W3C home > Mailing lists > Public > uri@w3.org > September 2001

Re: Excess URI schemes considered harmful

From: Dan Connolly <connolly@w3.org>
Date: Tue, 25 Sep 2001 17:10:46 -0500
Message-ID: <3BB100E6.66C7B9BA@w3.org>
To: Michael Mealling <michael@neonym.net>
CC: Mark Baker <distobj@acm.org>, Rob Lanphier <robla@real.com>, uri@w3.org
Michael Mealling wrote:
> 
> On Tue, Sep 25, 2001 at 04:01:22PM -0400, Mark Baker wrote:
> > > Again, are you sure? The IANA may not be the registry for these items
> > > in the future. The IANA is simply the organization that the IETF/ISOC
> > > has contracted with to provide that service now. Depending on the state
> > > of politics it may not be so in the future.
> > >
> > > IMHO, urn:ietf:params:media-type:text-plain
> > >
> > > is much better....
> >
> > But what if the IETF cedes control of this registry to some other
> > body?  Then that URN would break too.  How is this any different
> > than with an URL?
> 
> The IETF can't delegate it. It would have to break every single rule
> in not only its charter but MOUs with ISOC and ICANN. Plus it can't
> be done by the actual rules inforced by the URN namespace registration
> process itself. Once that URN above is assigned it can never be 'unassigned'
> or 're-assigned'. To do so would be a very clear _error_.
> 
> > If, by proposing the use of an IETF URN, you're suggesting that the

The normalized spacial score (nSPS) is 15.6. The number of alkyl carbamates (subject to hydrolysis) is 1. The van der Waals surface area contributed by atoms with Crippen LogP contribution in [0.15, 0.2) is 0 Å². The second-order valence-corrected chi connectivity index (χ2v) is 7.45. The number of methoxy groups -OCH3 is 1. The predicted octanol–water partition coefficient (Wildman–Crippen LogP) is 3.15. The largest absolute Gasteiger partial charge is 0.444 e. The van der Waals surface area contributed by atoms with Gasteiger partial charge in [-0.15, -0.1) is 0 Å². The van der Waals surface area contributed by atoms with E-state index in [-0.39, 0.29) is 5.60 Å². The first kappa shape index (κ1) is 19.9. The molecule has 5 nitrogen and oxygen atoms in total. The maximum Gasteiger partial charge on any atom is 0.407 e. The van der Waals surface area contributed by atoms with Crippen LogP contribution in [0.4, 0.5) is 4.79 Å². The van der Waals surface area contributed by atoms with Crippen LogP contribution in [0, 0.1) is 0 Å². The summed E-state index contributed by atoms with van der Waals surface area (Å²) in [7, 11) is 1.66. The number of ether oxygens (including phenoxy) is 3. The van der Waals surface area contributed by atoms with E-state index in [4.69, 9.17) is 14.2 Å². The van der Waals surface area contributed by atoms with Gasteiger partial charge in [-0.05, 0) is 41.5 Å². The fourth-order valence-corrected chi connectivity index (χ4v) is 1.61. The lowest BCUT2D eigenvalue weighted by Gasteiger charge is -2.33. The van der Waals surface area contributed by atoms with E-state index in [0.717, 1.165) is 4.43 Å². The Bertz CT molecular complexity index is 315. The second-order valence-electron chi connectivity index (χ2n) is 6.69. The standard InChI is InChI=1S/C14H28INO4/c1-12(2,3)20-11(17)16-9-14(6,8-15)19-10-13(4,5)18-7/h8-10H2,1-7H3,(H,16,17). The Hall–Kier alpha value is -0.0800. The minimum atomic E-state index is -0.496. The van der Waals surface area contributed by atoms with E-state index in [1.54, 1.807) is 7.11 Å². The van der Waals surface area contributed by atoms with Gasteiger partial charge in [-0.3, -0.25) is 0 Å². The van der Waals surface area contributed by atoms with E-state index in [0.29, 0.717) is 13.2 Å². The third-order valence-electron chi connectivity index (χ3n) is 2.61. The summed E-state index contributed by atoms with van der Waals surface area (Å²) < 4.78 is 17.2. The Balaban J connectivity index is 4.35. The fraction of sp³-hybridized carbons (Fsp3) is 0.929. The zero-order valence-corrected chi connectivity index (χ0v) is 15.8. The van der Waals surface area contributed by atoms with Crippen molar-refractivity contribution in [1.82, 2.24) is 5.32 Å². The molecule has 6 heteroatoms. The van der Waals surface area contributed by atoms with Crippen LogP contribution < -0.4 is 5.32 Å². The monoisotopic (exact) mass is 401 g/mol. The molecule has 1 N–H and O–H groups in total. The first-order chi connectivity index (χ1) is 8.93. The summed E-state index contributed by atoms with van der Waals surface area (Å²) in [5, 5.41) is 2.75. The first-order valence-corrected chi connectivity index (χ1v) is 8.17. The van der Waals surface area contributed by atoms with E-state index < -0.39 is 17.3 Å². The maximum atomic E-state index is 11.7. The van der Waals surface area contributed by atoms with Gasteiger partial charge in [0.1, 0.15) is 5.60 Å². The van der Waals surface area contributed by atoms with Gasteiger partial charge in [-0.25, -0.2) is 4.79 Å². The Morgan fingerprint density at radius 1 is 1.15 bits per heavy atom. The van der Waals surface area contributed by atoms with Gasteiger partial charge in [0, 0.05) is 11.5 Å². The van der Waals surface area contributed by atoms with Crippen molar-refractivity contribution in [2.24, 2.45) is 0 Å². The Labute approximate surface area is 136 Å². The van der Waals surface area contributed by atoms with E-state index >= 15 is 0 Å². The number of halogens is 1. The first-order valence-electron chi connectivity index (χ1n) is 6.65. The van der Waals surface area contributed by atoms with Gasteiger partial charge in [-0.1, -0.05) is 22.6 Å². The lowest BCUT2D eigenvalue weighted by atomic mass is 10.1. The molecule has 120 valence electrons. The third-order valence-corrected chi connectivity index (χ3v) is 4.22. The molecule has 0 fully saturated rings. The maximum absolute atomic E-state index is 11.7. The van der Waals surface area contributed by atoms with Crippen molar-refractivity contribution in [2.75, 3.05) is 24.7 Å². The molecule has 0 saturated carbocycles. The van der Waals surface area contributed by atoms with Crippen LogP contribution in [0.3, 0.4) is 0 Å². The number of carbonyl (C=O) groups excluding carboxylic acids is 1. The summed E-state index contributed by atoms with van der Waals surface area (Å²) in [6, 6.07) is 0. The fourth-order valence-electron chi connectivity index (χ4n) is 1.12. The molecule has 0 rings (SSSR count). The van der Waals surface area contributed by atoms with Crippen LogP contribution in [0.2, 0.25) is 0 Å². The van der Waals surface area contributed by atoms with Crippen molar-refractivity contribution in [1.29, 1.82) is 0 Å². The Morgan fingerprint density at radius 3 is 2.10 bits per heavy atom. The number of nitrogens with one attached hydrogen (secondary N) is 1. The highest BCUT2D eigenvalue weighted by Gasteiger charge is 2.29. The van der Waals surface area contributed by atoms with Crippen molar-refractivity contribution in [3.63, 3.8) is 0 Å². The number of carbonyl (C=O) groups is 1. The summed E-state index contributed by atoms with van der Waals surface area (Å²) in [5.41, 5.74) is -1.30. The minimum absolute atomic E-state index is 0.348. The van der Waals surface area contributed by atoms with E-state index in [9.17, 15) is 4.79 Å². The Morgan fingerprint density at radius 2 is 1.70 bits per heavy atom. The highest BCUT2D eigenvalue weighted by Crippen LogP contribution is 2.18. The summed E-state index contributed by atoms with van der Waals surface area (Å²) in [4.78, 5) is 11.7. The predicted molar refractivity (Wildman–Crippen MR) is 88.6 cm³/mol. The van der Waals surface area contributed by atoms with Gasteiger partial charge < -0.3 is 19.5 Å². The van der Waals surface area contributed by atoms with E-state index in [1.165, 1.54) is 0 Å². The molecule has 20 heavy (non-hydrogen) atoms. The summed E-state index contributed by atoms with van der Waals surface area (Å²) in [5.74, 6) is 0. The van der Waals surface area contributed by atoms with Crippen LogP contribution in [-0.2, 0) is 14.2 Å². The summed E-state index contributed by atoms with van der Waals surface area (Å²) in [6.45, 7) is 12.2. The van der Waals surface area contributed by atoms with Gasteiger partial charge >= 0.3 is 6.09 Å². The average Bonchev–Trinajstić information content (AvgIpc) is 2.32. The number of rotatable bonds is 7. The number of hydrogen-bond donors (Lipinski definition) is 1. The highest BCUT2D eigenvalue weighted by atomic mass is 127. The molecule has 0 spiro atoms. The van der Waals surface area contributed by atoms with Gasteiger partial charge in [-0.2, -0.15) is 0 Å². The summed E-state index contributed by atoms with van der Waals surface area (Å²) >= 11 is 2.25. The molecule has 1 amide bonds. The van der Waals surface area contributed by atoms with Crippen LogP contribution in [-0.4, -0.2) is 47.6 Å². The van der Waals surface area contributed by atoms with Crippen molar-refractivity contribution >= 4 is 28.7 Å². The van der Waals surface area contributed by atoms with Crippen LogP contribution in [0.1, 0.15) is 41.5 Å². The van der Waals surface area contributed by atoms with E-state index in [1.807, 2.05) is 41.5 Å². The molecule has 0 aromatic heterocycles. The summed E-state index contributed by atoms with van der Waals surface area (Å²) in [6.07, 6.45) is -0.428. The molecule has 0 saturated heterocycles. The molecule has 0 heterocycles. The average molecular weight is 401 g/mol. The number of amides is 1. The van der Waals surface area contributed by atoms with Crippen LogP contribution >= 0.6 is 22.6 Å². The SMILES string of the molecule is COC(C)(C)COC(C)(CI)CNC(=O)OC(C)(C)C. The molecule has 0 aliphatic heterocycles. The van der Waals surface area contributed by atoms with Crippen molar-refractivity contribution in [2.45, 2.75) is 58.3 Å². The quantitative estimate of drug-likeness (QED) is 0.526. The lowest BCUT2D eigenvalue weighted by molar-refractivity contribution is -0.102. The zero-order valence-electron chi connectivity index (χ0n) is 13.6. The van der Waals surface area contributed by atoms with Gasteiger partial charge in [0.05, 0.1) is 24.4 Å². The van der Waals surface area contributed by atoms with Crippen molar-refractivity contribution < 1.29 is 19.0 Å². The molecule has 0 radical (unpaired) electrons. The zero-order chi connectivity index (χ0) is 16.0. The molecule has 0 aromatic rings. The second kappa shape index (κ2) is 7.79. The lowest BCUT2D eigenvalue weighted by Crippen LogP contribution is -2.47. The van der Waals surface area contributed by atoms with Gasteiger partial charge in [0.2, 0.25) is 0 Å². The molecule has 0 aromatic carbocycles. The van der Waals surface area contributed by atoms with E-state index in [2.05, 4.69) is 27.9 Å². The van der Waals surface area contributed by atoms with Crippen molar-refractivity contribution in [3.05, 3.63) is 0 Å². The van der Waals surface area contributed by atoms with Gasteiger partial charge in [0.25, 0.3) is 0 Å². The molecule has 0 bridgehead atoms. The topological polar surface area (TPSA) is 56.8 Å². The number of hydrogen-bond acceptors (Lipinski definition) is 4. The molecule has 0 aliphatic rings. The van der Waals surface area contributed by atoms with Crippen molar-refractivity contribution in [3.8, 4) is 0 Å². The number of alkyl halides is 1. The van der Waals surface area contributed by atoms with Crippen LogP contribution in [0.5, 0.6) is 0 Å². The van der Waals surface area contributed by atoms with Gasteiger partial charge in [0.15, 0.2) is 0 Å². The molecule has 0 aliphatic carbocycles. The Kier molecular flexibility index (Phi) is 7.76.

> > IETF is a better authority than IANA, that's fine - I don't know,
> > maybe it is.  But then I'd suggest that using an http://www.ietf.org
> > URL would serve exactly the same purpose as that URN, be no more
> > brittle, *and* be resolvable with a currently deployed protocol.
> > Win/win, no?
> 
> Nope.... Different set of rules and policies. There is no policy in
> place mandating that hte IETF keep the 'ietf.org' domain-name.

Hmm.. that seems easy to fix... and I suggest that
the IETF community is getting a lot of value out of
being able to contact the IETF at http://www.ietf.org/ .

> There
> is a policy built into the URN approval process that mandates that
> if the IETF abandons or re-uses the 'ietf' URN namespace that it
> is an _error_ on the part of the IETF.
> 
> I.e. if the IETF were to change domain-names you'd just have to deal
> with it.

It's hard for me to imagine that the value of doing so would
ever even approach the cost.

> Its there perogative to do so.  If the IETF decided to play
> silly willy with the URN namespace you could clearly and unambiguously
> call them on the carpet for it.

If you were an astute language lawyer, yes. But I suggest
that the number of complaints generated if the IETF
were to stop servicing http://www.ietf.org/ would drarf
the number of complaints if the IETF re-assigned a URN.
By several orders of magnitude.


-- 
Dan Connolly, W3C http://www.w3.org/People/Connolly/
Received on Tuesday, 25 September 2001 18:11:56 UTC

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